The underlying loans that secure traditional warehouse lines of credit mostly fall into lower risk-based asset allocations—if held directly by the bank. However, a traditional warehouse line of credit is treated like most commercial loans, and treated as a 100 percent risk-based asset. Therefore, banks with limited capital are less inclined to invest in traditional warehouse lines of credit. Banks with scarce capital may reallocate, or target, their assets to more favorably treated risk-based assets. For the last two years, I believe this has been happening and it has impacted the availability of warehouse lines of credit.
Let’s take a look at a hypothetical example. A community bank has $500 million in total assets and generally accepted accounting principles (GAAP) capital of $35 million. They have invested their assets as follows:
◄ Cash deposits at the Federal Reserve..............................$20 million
◄ Traditional warehouse lines of credit................................$300 million
◄ FHA and VA loans..............................................................$100 million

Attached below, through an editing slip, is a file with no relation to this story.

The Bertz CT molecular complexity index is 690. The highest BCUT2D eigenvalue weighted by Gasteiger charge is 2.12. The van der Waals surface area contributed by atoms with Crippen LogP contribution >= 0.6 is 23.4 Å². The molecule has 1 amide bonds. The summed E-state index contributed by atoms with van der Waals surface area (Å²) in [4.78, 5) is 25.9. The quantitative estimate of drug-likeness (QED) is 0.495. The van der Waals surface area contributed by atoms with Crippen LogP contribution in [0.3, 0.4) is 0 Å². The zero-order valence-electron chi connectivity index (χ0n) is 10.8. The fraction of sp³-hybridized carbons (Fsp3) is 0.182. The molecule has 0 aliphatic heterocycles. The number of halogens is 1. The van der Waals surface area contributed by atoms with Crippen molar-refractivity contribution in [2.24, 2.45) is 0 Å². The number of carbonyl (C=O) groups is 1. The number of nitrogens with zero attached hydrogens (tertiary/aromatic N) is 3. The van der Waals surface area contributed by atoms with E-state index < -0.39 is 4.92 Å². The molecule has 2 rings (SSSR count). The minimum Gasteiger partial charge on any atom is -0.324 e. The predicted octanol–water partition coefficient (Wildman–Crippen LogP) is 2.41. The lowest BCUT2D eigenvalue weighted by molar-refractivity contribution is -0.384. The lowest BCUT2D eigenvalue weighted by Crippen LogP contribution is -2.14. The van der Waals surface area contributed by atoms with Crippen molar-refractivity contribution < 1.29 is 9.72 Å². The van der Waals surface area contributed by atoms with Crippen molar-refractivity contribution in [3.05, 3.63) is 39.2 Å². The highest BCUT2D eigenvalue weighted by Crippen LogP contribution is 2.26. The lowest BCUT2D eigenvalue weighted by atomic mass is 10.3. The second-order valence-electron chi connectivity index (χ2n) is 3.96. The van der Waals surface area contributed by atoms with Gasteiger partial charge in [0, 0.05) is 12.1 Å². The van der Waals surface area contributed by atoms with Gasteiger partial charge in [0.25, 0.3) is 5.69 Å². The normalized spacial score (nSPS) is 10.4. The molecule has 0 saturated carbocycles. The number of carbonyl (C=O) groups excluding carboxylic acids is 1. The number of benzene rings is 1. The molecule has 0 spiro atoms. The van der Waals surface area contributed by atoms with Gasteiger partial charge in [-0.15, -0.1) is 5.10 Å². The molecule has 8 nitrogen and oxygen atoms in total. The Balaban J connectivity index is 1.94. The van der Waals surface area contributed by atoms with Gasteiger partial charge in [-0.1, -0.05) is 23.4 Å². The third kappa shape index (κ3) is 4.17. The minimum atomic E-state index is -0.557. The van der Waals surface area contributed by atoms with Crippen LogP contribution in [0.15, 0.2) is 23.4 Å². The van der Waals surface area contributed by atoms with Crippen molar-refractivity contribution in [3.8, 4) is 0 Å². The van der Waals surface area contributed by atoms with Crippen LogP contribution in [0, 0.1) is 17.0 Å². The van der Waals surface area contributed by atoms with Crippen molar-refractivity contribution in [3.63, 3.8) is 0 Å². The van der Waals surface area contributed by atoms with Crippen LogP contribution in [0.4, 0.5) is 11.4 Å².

◄ Conventional loans with an LTV less than 90 percent......$30 million
◄ Conventional loans with LTV greater than 90 percent......$50 million
This bank has an LTOB limit of $5.25 million (15 percent of $35 million). This means that the maximum loan commitment to each of its warehouse customers cannot exceed that amount. Their total capital is seven percent of assets ($35 million divided by $500 million), which is safely above the six percent requirement. Their risk-based capital is calculated as follows:
                                                          Risk-based %                Amount             Risk based $
Cash deposits at the Fed............................0%............................$20 million.............$0